Tuesday, July 31, 2012

Writing competition considers the role of science in our future

Writers are being invited to submit their thoughts about the contribution of science to the future of New Zealand in this year’s Royal Society of New Zealand Manhire Prize for Creative Science Writing competition.

This is New Zealand’s only literary award for science writing, and carries cash prizes of $2500 for each of the non-fiction and fiction categories. The winning entries will be published in the New Zealand Listener.

The theme for the 2012 competition is inspired by the late Sir Paul Callaghan who saw the transit of Venus in June as symbolising a new chapter in New Zealand’s history.  His vision was to make this country a place “where talent wants to live”.

Prize-winning poet and fiction writer, Bill Manhire(left), after whom the competition is named, says: “The Transit of Venus Project was started by Sir Paul soon after he became ill in 2008.  Paul was passionate in his belief that only science and scholarship will achieve our desired economic, social and environmental futures.  As science was intertwined in the history of our nation, so it will forge its future.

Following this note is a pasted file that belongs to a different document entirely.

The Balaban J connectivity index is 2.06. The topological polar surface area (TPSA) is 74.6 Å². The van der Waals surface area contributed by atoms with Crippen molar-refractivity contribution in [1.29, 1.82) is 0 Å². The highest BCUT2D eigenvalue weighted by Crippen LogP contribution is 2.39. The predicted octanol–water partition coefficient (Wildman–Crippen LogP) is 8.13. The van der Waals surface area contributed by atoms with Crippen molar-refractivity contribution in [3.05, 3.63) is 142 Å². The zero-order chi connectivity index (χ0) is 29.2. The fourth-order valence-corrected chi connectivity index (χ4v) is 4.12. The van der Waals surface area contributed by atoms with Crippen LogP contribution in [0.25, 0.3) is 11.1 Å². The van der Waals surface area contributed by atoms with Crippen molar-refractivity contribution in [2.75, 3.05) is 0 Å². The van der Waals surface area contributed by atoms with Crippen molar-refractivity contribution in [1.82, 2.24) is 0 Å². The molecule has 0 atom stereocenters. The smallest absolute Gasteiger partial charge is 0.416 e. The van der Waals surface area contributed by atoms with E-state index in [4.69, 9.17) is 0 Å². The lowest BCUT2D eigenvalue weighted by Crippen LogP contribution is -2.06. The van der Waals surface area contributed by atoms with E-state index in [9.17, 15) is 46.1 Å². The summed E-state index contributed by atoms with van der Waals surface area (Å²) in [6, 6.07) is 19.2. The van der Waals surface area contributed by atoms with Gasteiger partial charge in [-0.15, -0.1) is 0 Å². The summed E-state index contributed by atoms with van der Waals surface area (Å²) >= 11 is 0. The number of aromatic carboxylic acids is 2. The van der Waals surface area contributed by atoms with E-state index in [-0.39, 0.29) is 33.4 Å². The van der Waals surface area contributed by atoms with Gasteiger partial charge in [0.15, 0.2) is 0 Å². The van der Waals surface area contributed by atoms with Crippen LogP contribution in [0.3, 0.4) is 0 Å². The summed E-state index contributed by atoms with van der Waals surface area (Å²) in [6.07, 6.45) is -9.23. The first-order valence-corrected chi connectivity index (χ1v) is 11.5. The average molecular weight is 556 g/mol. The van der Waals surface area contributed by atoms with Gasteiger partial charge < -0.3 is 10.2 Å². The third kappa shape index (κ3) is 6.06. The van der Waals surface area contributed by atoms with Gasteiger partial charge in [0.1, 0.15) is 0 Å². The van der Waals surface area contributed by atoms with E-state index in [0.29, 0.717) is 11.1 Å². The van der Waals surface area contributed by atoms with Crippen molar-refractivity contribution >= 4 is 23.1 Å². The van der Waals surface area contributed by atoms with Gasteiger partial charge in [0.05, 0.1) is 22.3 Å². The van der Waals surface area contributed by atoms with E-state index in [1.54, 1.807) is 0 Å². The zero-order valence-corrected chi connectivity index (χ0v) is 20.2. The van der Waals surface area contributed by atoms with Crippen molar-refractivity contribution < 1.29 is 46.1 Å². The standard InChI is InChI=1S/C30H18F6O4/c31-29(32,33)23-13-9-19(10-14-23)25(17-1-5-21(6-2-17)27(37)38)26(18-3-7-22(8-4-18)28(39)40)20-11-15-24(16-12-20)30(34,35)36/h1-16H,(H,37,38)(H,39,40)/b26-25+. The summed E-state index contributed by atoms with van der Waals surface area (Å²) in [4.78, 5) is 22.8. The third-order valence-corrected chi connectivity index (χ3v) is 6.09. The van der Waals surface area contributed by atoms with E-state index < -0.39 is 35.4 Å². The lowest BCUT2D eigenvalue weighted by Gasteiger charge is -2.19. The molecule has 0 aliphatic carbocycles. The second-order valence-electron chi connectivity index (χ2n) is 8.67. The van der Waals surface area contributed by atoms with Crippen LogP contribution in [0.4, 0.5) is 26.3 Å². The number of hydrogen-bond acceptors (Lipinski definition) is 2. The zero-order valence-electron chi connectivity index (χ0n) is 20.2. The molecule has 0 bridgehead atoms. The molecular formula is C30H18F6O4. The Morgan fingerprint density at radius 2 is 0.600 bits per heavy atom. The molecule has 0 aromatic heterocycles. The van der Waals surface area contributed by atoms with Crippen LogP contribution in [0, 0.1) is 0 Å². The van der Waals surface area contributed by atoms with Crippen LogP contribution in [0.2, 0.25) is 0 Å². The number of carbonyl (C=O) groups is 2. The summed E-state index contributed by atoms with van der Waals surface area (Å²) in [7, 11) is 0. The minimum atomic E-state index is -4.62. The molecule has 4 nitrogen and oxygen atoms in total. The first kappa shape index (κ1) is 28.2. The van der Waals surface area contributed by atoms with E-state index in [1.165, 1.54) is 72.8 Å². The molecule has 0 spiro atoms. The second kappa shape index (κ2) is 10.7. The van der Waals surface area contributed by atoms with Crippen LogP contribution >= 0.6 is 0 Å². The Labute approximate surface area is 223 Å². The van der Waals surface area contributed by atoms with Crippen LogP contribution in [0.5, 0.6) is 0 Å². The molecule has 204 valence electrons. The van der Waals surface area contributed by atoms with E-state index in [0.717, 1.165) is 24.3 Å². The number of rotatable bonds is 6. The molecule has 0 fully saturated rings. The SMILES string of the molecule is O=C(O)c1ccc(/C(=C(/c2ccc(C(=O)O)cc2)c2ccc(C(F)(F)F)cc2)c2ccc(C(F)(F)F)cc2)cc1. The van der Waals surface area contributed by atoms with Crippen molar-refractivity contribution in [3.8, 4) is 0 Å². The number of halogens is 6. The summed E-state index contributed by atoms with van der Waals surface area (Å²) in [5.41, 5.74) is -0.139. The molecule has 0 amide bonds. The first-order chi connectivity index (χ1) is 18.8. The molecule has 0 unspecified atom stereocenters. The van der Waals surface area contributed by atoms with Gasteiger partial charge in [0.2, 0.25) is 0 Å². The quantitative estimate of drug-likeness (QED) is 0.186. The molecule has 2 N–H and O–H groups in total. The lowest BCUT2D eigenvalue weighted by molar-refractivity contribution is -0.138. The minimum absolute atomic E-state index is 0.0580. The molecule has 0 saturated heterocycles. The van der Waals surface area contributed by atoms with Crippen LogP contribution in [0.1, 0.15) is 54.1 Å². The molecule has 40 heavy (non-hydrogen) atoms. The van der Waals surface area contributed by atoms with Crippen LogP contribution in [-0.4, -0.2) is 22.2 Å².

The writing competition has been running since 2007 and aims to encourage exciting science writing. Entries are judged on their literary merits and how accessible they are to the general public.
Past winners of the competition include Dave Armstrong, Alice Miller and Tina Makereti. This year’s judge is Steve Braunias, author of books and TV series, columnist, journalist and editor.

The Manhire Prize Creative Science Writing competition is a partnership between the Royal Society of New Zealand, the New Zealand Listener Magazine and the Institute of Modern Letters at Victoria University.

Entry forms can be found in next week’s Listener Magazine and on the Royal Society of New Zealand website. Closing date for entries is 5 October 2012.

An e-book of all past winning entries is available from the Royal Society of New Zealand website.

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